Minneapolis — The NFL has denied advertising space in the Super Bowl program for a veterans group that declined to alter language about standing for the national anthem.
NFL spokesman Brian McCarthy confirmed Tuesday that American Veterans, or AMVETS, submitted an advertisement last week to the third-party publisher of the game program with the message, “Please Stand.”
McCarthy said the league, which has editorial control over the content, asked AMVETS to consider other options for the message, such as “Please Honor our Veterans” or “Please Stand for our Veterans.” The two organizations were unable to agree on language in time to meet production deadlines. McCarthy said a separate ad from the Veterans of Foreign Wars group with the words “We Stand for Veterans” was approved.
Some NFL players have taken to kneeling during the national anthem over the last two seasons to raise awareness of social and racial injustice, issues that created division within the league. The NFL announced Tuesday that an owner-player committee was being created to try to address them.
Commissioner Roger Goodell was sent a letter dated Monday from AMVETS national commander Marion Polk to express the Lanham, Maryland-based organization’s dismay with the league’s decision.
“Freedom of speech works both ways. We respect the rights of those who choose to protest, as these rights are precisely what our members have fought — and in many cases died — for,” Polk said in his letter to Goodell. “But imposing corporate censorship to deny that same right to those veterans who have secured it for us all is reprehensible and totally beyond the pale.”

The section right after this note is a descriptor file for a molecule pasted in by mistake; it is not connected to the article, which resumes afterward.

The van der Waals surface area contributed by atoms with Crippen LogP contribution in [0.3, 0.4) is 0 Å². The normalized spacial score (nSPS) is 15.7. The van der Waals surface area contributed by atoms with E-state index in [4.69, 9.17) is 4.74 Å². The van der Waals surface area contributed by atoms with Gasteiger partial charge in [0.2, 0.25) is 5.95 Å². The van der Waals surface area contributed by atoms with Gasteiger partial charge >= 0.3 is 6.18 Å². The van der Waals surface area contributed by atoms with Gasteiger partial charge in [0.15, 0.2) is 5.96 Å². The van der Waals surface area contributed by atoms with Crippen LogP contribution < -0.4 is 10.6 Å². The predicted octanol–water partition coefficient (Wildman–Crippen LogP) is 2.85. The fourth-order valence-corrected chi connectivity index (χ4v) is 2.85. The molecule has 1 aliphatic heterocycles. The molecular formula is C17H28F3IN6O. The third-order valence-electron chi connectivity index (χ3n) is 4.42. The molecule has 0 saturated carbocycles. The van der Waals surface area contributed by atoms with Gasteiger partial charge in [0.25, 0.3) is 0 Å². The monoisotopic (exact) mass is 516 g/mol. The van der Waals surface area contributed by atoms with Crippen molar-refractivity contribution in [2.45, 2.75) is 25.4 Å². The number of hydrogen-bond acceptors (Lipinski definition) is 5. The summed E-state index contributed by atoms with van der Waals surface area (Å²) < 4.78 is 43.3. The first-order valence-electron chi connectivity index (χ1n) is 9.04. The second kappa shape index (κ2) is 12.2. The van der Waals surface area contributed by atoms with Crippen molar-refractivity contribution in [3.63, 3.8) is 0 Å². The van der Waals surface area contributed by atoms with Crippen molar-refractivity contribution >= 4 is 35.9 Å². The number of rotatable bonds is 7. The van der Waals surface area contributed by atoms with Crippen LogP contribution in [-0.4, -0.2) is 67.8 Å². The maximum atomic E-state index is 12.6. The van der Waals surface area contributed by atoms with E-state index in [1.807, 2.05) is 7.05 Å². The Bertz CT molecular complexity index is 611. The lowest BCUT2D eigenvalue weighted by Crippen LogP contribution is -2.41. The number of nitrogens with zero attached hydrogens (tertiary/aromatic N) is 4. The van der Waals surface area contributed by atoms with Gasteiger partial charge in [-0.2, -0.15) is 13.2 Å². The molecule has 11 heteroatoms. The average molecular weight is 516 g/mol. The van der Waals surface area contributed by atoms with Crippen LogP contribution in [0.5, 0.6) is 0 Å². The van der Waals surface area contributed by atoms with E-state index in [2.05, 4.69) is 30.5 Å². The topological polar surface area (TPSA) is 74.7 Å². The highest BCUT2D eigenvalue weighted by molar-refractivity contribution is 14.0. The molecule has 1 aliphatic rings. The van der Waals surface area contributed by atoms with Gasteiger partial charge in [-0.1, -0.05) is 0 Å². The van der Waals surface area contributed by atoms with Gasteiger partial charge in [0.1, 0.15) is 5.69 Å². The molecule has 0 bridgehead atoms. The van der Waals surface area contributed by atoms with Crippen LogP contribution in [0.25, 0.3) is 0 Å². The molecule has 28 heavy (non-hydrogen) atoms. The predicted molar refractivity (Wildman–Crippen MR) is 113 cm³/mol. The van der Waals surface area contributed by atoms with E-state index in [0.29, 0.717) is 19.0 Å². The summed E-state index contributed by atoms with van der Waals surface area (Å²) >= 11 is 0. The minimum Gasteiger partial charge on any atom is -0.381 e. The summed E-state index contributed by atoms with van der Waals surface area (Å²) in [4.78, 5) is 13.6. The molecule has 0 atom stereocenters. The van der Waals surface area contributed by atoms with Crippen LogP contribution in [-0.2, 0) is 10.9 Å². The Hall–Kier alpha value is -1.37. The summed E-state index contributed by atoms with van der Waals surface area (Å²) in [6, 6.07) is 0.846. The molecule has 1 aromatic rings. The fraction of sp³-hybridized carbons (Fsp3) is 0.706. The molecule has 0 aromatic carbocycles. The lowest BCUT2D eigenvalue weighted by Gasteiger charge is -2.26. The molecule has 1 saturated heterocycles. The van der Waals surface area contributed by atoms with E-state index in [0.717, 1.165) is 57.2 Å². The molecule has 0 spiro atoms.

AMVETS said the same ad was accepted by the NHL and NBA for use in official programs for their All-Star Games.
McCarthy said the NFL game program has “never been a place for advertising that could be considered by some as a political statement. The NFL has long supported the military and veterans and will again salute our service members in the Super Bowl with memorable on-field moments that will be televised as part of the game.”
Social justice panel forms
The NFL has established a player-owner committee focusing on social and racial justice initiatives that commissioner Roger Goodell cautions is just a start, with lots of work ahead.
Goodell credited “unprecedented dialogue” for helping players and owners get to the point of Tuesday’s announcement. He said the committee will focus on education, economic development, community and police relations and the criminal justice system.
“We feel that we are going to make significant progress as we have more meetings, as we get more focused on our efforts, it’s going to actually come to life,” Goodell said. “And frankly, we will get better as the days go by.”
The league also said Tuesday it is beginning a “Let’s Listen Together” campaign that includes digital content and commercials highlighting player-led work on equality issues. That platform will include social media support and letters from players and owners.
Owners on the committee are Arizona’s Michael Bidwill, Atlanta’s Arthur Blank, Jacksonville’s Shahid Khan, Cleveland’s Jimmy Haslam and Miami’s Stephen Ross. Current players Josh McCown, Josh Norman, and Kelvin Beachum, Pro Football Hall of Famer Aeneas Williams and ex-player Anquan Boldin are on the committee.
Service award nominees
Free-agent quarterback Colin Kaepernick, who has spoken out on behalf of racial and social justice, and Texans defensive end J.J. Watt are among the five finalists for the NFL Players Association’s Byron “Whizzer” White Award.
The award annually recognizes players for exceptional community service in their team cities and hometowns. Bengals quarterback Andy Dalton, Eagles defensive end Chris Long and Broncos linebacker Von Miller are the other finalists.